Barefoot In the head

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Sunday, July 12, 2009

Towards a new education for children

We know that:
Groups of children (6-12 yeards old in groups of 4 or so), given unrestricted and unsupervised access to the Internet can learn almost anything on their own. It doesn't matter who or where they are. We know this from 20 years of research, standing on the shoulders of Aurobindo, Piaget, Vygotsky and Montessori.

This kind of learning is activated by questions, not answers.

There will always be children in the world who, for some reason or the other, cannot pay for education.

There will always be people in the world who are willing to mediate in children's learning for, say, one hour a week, with no remuneration.

If we create 'clouds' of mediators and children on the Internet and an arrangement by which they can interact, we would have an alternative schooling.

In the last three years, we have created 12 Self Organised Learning Environments (SOLEs) in addition to the several hundred 'hole in the wall' computers that exist in India, Cambodia and several African countries.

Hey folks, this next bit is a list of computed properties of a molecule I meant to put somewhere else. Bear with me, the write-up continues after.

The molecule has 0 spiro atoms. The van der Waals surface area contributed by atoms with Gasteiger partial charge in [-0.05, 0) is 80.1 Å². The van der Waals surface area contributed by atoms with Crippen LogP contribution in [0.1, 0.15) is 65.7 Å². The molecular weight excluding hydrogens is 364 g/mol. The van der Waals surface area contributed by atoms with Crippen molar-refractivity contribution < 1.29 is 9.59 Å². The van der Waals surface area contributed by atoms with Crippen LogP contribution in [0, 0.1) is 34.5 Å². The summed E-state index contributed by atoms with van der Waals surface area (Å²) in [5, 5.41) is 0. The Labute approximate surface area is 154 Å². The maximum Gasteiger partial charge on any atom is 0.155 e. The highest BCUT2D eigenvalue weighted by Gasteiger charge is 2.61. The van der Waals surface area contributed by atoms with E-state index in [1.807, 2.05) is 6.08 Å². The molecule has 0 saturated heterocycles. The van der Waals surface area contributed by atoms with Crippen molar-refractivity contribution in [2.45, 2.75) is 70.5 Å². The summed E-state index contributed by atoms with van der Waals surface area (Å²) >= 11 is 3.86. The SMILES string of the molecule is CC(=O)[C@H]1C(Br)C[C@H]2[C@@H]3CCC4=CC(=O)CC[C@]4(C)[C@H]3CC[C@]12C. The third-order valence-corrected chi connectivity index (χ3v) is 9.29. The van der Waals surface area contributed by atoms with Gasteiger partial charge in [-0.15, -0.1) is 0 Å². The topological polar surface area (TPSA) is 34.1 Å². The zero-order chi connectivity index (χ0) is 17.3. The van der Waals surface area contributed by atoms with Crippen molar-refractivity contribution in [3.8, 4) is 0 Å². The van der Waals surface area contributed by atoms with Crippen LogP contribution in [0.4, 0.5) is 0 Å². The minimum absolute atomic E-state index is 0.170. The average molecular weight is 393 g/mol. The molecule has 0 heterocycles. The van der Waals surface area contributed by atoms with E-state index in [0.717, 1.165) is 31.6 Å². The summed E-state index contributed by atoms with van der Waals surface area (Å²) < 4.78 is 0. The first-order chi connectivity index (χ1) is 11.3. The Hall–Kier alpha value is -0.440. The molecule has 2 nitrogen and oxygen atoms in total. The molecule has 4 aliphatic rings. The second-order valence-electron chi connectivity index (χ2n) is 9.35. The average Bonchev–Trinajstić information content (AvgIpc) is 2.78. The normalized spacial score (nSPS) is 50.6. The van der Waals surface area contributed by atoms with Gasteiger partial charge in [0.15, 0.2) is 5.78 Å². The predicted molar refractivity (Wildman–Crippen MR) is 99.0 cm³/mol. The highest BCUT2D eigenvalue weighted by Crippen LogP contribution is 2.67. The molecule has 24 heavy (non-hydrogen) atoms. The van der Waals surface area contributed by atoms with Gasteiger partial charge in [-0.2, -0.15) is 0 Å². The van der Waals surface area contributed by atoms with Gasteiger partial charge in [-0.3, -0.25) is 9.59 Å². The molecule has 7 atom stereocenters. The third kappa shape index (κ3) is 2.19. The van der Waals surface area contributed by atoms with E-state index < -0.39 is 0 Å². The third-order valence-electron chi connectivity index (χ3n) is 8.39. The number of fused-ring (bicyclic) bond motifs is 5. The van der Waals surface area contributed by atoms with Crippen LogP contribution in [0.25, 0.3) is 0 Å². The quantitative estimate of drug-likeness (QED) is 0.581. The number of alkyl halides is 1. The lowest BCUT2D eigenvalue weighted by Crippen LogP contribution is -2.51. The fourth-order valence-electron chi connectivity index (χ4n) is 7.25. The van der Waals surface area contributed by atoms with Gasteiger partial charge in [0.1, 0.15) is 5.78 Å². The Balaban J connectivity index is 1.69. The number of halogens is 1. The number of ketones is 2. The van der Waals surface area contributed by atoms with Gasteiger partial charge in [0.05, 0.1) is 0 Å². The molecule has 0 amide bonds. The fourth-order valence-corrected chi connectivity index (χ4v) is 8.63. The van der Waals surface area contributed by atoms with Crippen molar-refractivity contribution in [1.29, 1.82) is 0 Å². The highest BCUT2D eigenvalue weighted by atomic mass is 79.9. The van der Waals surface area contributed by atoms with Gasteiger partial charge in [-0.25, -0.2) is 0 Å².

There exists a cloud of mediators, numbering in hundreds, that have begun to interact with these SOLEs. The cloud is self organised and called a Self Organised Mediation Environment (SOME). The mediators interact with the children over Skype.

We need a Self Organised Assessment Method (SOAM) by which children can assess their learning accurately.

We need a curruculum that is driven by questions. Self organised and self populating.

We need computing environments for children that are powered by free energy and bandwidth.

Schools in clouds, integrated with the fabric of space and time....


Blogger Desikamani said...